Sullivan County History Conference

This was an excellent meeting organized by John Conway, Sullivan County historian. It was held at the Sullivan County Community College with the real credit belonging to Debra Conway as her husband repeatedly mentioned. Congratulations on a job well done. The program was funded by the Delaware Council and was free including lunch.

The stated intention is for this to be an annual event and it is an example of what every county should do. The attendance was over 70 people for this day-long event despite the snow flurries in the county and the near freezing weather. As I said in my keynote, when I left home in Westchester it was fall. When I arrived in Sullivan County it was winter.

This particular conference focused not on the history of Sullivan County but on the state of history. It included a video welcome from Congressional Representative Chris Gibson with whom I also shared the program when the Delaware Council was launched. Other speakers included fulltime county historians Johanna Yaun and Will Tatum III from Orange and Dutchess Counties. County history conferences were held there in 2011 before their time and I hope they will have one-day programs of their own soon. Johanna held a mini-conference in the summer which John and I attended and which partially served as a catalyst for this one.

The conference drew from a multitude of areas. Linda Oehler-Marx, a former teacher, spoke on the issue of finding a place for local history in the new social studies framework. This is a vital issue and there needs to be more discussion between the history community and the teachers on how to incorporate local and state history into the classroom even without field trips.

Social media was addressed in general terms by Johanna in her presentation and by Matt Colon, Director of the Historical Society of Newburgh Bay and the Highlands. I commented on when I first got involved in local history, the State Archive Records Administration (SARA) grants were to microfilm records. Times and technology have changed. Here is an area where county-level workshops on how to take advantage of new technologies really would be useful.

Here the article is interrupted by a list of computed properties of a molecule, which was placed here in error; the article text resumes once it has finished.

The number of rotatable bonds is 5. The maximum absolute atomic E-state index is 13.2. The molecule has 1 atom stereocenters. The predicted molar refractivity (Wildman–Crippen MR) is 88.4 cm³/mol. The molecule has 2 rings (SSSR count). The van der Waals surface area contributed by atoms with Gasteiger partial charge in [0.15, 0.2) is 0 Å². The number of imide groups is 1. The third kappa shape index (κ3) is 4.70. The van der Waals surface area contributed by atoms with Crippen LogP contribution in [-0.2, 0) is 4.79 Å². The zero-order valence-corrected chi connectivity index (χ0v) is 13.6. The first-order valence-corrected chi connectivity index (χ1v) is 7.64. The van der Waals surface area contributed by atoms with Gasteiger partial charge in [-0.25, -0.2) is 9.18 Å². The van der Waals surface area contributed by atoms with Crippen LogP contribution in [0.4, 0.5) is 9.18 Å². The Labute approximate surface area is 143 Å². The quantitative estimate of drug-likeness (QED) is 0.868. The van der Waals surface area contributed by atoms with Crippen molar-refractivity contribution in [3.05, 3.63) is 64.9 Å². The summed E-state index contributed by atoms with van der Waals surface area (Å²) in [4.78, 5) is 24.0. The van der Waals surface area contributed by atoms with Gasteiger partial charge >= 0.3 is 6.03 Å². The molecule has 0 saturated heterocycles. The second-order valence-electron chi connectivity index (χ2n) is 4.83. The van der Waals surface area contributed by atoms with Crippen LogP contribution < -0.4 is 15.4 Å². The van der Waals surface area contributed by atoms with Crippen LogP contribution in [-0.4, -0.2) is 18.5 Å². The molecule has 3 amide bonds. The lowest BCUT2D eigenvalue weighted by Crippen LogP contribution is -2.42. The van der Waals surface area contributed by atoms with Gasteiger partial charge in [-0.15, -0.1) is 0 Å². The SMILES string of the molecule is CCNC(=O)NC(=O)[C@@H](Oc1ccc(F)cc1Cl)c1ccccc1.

The conference ended with a presentation by Kristina Heister, the Superintendent of the Upper Delaware Scenic and Recreational River, NPS. Much of her talk was on the NPS which will be celebrating its centennial next year. She also mentioned Imperiled Promise: The State of History in the National Park Service, a study commissioned by the NPS. Marla Miller, one of the co-authors, spoke at a pre-conference workshop to the NYSHA conference at Marist in 2014. I spoke with her afterwards and then downloaded the 120-page report. I have read it but not yet written about it. Some of the recommendations are appropriate not only for the NPS sites in New York but for NYSOPHP as well. According to Kristina in terms of implementation the study is still a work-in-progress. I guess I have put off writing about it for long enough.

Of course, no history conference would be complete with noting the comments made about the Path through History. Although there were some perfunctory remarks made about its continued existence, the comments to the audience that it was an “ill-fated debacle” with no history community participation that fizzled out got right to heart of problem. One suggestion was a massive statewide letter-writing campaign addressed to the governor so perhaps he wouldn’t remain clueless.

History conferences are a lot of fun and I recommend more of them at the county and regional level. It also would be nice to have a master calendar for such county, regional, and state conferences. Maybe the new state historian once one is hired could take the lead here.

MANY And Advocacy For The NYS History Community

In this post, I wish to focus attention on recent developments involving the Museum Association of New York (MANY) and opportunities for advocacy on behalf of the history community.

MANY has undergone significant changes which are of importance to the history community, though it should be noted that the organization’s membership is not limited to historical museums, but also include art and science museums, zoos, botanical gardens and aquariums. Continue reading “MANY And Advocacy For The NYS History Community”

A Fork In The Path Through History

On January 25, I attended the Mid-Hudson regional meeting of the Path through History project. What follows is my report on the meeting which may, or may not, be the experience and take-away of others who attended (or what is happening in other regions). The Mid-Hudson Valley region includes the Hudson River counties of Westchester, Putnam, Dutchess, Ulster, Orange, and Rockland, along with Sullivan County in the Catskills. Continue reading “A Fork In The Path Through History”

The Greater Hudson Heritage Conference

The Greater Hudson Heritage Network (GHNN) held its annual conference on September 28 at the Henry A. Wallace Visitor Center, Hyde Park. The theme of the conference was “Mining the Museum: Using Your Existing Resources in New Ways” with Executive Director Priscilla Brendler presiding. The meeting was so-well attended I didn’t even have a chance to speak with the all the people I would like to have talked to. The format has been expanded beyond being primarily an awards ceremony to be more like the Museumwise conference with a plenary speaker followed by concurrent sessions but for one day instead of two. Continue reading “The Greater Hudson Heritage Conference”